• FIGURE 15.6 Copyright © 2011, Elsevier Inc. All rights Reserved Chapter 15 NodeXL uses spreadsheet columns to store attributes of each vertex and can be transformed using standard Excel formulas. In this case, we see a sample of some Empire Wiki editors’ overall activity and the proportion of pages that they edited that were related to Project Castle.
  • FIGURE 15.7 Copyright © 2011, Elsevier Inc. All rights Reserved Chapter 15 NodeXL allows you to assign gradients of vertex colors that correspond with data attributes in the spreadsheet. This helps make the resulting graph easier to read and analyze and highlights key features of interest.
  • FIGURE 15.8 Copyright © 2011, Elsevier Inc. All rights Reserved Chapter 15 This NodeXL wiki network graph shows a well defined outer ring of users and a strong inner core. Only a handful of vertices connect the outer ring to the inner core. Without these nodes, the population would be highly fragmented.
  • FIGURE 15.9 Copyright © 2011, Elsevier Inc. All rights Reserved Chapter 15 The NodeXL wiki network on the left displays the relative proportions of Project Castle edits among users sampled. Dark green indicates the lowest proportion of edits, and light green is the highest. The figure on the right displays the volume of edits to the users’ respective user pages. Dark blue indicates the lowest edit volume, and light blue represents the highest edit volume. Users who connect the outer ring to the inner core in the previous visualization have few Project Castle edits, and those users who display a high volume of edits are relatively isolated in the previous visualization. This indicates that Project Castle is not strongly connected to the larger Empire Wiki community.
  • FIGURE 15.10 Copyright © 2011, Elsevier Inc. All rights Reserved Chapter 15 This figure compares the degree 1.5 ego network graphs of four different exemplary types of Project Castle contributors. Ego network graphs with automated layouts are good ways to identify potential structural signatures of online roles. In this instance, we see evidence that system administrators tend to have more connection to others involved in the project than do the actual substantive experts. Interestingly, for both sysops and substantive contributors, the higher-level contributors tend to have fewer connections.
  • FIGURE 15.11 Copyright © 2011, Elsevier Inc. All rights Reserved Chapter 15 NodeXL can make use of the full range of Excel 2007 features, for example, using an “if-statement” to assign vertex color according to a categorical defi nition of low, medium, and high. A categorical assignment like this one is used to highlight large differences in the measured attribute. In this case, we can concentrate on the difference between contributors who are actively improving the quality of the discussion (green) from those who are actively undermining it (red).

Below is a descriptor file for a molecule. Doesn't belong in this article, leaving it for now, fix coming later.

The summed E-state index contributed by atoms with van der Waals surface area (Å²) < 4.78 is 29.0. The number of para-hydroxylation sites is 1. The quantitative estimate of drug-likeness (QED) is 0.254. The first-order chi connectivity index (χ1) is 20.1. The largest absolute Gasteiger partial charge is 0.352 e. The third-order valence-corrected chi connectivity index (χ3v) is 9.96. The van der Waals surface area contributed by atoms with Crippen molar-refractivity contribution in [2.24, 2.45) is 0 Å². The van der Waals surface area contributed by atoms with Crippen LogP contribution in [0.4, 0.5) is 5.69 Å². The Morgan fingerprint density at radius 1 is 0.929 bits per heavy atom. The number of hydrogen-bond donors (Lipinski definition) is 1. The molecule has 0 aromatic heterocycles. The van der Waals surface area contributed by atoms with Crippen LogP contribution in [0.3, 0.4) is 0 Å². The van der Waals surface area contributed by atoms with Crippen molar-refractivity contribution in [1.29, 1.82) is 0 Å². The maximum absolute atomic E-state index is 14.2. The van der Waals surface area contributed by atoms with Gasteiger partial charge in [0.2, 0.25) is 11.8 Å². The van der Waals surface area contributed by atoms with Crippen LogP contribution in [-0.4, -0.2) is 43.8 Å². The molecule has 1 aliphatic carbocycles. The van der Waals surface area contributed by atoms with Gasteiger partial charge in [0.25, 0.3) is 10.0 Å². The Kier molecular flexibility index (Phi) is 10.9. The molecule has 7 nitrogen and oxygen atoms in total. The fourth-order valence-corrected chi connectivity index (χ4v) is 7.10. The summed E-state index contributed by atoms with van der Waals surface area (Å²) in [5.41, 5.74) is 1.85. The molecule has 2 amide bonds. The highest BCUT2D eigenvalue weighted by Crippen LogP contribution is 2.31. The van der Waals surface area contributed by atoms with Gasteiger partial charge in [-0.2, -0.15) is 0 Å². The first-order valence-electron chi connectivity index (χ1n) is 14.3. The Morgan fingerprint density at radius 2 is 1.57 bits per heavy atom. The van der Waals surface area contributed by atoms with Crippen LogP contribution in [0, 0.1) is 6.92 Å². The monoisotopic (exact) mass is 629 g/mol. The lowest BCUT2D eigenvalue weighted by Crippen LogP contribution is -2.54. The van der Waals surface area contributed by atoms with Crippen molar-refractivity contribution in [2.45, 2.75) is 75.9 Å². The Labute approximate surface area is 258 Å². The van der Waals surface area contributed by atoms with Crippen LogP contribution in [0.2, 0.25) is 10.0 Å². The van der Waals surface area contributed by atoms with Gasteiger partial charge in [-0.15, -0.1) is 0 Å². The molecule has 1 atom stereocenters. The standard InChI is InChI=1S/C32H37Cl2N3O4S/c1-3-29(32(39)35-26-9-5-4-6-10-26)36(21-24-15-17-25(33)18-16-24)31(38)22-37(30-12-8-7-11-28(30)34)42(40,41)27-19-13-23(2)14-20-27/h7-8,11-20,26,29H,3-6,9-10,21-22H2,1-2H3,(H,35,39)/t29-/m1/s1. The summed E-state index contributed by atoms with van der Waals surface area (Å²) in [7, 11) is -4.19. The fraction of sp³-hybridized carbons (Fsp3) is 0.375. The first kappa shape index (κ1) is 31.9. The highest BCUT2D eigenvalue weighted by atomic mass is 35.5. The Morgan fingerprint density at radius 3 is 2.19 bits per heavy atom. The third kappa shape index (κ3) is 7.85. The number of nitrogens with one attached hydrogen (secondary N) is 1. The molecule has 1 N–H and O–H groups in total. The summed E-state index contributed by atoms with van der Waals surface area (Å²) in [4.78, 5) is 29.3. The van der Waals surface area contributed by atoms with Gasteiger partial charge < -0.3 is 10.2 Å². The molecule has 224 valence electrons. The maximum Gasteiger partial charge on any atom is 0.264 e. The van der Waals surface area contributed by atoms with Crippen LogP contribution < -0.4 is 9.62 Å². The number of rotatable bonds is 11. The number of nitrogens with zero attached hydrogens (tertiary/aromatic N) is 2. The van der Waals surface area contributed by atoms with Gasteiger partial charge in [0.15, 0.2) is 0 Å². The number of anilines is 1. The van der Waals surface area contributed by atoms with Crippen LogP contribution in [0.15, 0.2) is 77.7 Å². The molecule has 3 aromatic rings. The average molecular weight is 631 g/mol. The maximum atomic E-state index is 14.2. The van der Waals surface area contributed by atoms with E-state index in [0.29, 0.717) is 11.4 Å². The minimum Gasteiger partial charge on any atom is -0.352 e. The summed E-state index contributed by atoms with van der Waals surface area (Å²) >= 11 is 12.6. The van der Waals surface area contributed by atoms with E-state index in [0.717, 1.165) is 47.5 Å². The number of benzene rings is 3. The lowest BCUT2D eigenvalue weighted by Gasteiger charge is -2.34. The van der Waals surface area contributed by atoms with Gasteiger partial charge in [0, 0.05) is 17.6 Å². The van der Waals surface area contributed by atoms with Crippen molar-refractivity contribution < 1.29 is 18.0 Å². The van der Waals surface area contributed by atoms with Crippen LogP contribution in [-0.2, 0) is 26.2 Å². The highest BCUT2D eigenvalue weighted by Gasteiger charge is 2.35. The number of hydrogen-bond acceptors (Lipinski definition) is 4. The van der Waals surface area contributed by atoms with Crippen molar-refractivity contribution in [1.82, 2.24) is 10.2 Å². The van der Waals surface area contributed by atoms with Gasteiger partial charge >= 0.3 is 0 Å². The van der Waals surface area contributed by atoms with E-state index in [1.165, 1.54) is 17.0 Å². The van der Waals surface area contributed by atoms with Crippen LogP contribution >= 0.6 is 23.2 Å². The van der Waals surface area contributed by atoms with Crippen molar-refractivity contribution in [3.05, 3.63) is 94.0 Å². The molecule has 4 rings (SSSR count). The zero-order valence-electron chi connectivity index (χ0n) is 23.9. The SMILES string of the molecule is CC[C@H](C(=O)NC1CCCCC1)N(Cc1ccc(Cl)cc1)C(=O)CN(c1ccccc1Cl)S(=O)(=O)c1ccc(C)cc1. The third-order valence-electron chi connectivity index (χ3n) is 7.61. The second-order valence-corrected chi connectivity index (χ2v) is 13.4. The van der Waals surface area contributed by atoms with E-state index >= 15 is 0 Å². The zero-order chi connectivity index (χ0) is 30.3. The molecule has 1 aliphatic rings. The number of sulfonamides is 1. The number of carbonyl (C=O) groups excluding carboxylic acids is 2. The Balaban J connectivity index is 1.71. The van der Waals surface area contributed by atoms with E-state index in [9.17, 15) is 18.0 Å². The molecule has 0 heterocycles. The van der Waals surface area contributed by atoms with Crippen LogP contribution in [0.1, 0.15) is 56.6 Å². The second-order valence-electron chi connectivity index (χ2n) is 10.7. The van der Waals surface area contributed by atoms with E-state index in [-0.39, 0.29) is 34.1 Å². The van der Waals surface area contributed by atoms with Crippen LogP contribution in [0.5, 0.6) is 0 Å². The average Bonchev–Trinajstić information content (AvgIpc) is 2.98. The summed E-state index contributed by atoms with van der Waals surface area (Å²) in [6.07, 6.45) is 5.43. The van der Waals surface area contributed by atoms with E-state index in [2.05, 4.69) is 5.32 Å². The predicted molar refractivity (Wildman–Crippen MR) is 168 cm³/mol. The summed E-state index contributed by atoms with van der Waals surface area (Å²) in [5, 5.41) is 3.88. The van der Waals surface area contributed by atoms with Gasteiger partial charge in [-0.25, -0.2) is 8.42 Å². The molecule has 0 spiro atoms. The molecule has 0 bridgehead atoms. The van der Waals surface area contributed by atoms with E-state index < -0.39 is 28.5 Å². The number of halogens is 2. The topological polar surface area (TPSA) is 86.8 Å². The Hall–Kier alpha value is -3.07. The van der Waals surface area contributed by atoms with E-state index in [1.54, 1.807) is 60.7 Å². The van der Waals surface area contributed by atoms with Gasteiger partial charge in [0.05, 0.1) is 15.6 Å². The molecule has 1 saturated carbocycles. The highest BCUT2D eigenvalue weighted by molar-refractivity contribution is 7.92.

• FIGURE 15.12 Copyright © 2011, Elsevier Inc. All rights Reserved Chapter 15 This NodeXL network graph depicts user-to-user talk page connections from a Wikipedia policy article. The graph illustrates one way that styles of contribution are tied to structural attributes. Note that the red nodes (most confrontational) are involved in the strongest dyadic ties, and they tend to have the highest outdegree. In contrast, the most deliberative contributors tend to have fewer partners and do not necessarily involve themselves in intense dyadic interactions. Observations like these can provide direction for further research that statistically tests the strength of these observer relations. Ultimately, if those measures are robust predictors, they could be used in automated systems for identifying more or less collaborative contributors, assessing community health, and deciding where interventions or support might be most helpful.
  • FIGURE 15.13 Copyright © 2011, Elsevier Inc. All rights Reserved Chapter 15 Lostpedia’s article about the Statue of Taweret with links to its associated Discussion and Theory pages. Similar to other wiki systems, Lostpedia include links to History pages and an Edit page. The Theory page is an additional type of page for contributor interpretations of what is happening and why, whereas the articles are more descriptive of what occurred in the show.
  • FIGURE 15.14 Copyright © 2011, Elsevier Inc. All rights Reserved Chapter 15 NodeXL Lostpedia wiki page-to-page co-edit network visualization and Vertex worksheet showing only those pages with more than 50 co-editors. All types of pages were considered, but only Article pages (maroon), Discussion pages (orange), Theory pages (green), and User Talk pages (deep pink) were co-edited enough to show up. The Harel-Koren Fast Multiscale Layout identifies natural groupings such as the main cluster of articles and the cluster of interrelated Theory pages. Size is based on total user edits of a page, and opacity is based on degree. Subgraph images show small dense clusters for the displayed vertices.
  • FIGURE 15.15 Copyright © 2011, Elsevier Inc. All rights Reserved Chapter 15 NodeXL visualization of Lostpedia wiki user-to-user affiliation network connecting users (vertices) based on the number of unique pages they have both edited (weighted edges). Two types of edges are included: those connecting users based on co-edits of 20 or more Theory pages (green) and those connecting users based on co-edits of 150 or more articles (maroon). Vertex size is based on total wiki edits, and color is based on the percentage of pages that are Theory pages (green vertices edit mostly Theory pages and maroon vertices edit mostly Article pages). Boundary spanners and important individuals are easily identified.
  • FIGURE 15.16 Copyright © 2011, Elsevier Inc. All rights Reserved Chapter 15 NodeXL Edges worksheet and visualization of a Lostpedia wiki user-to-user affiliation network graph with edges filtered based on the number of pages that users share as a percentage of the total number of edited pages. The number of edges for frequent editors like Santa (highlighted in red) are significantly reduced in the graph, but size indicates that they exist with those filtered out of the graph.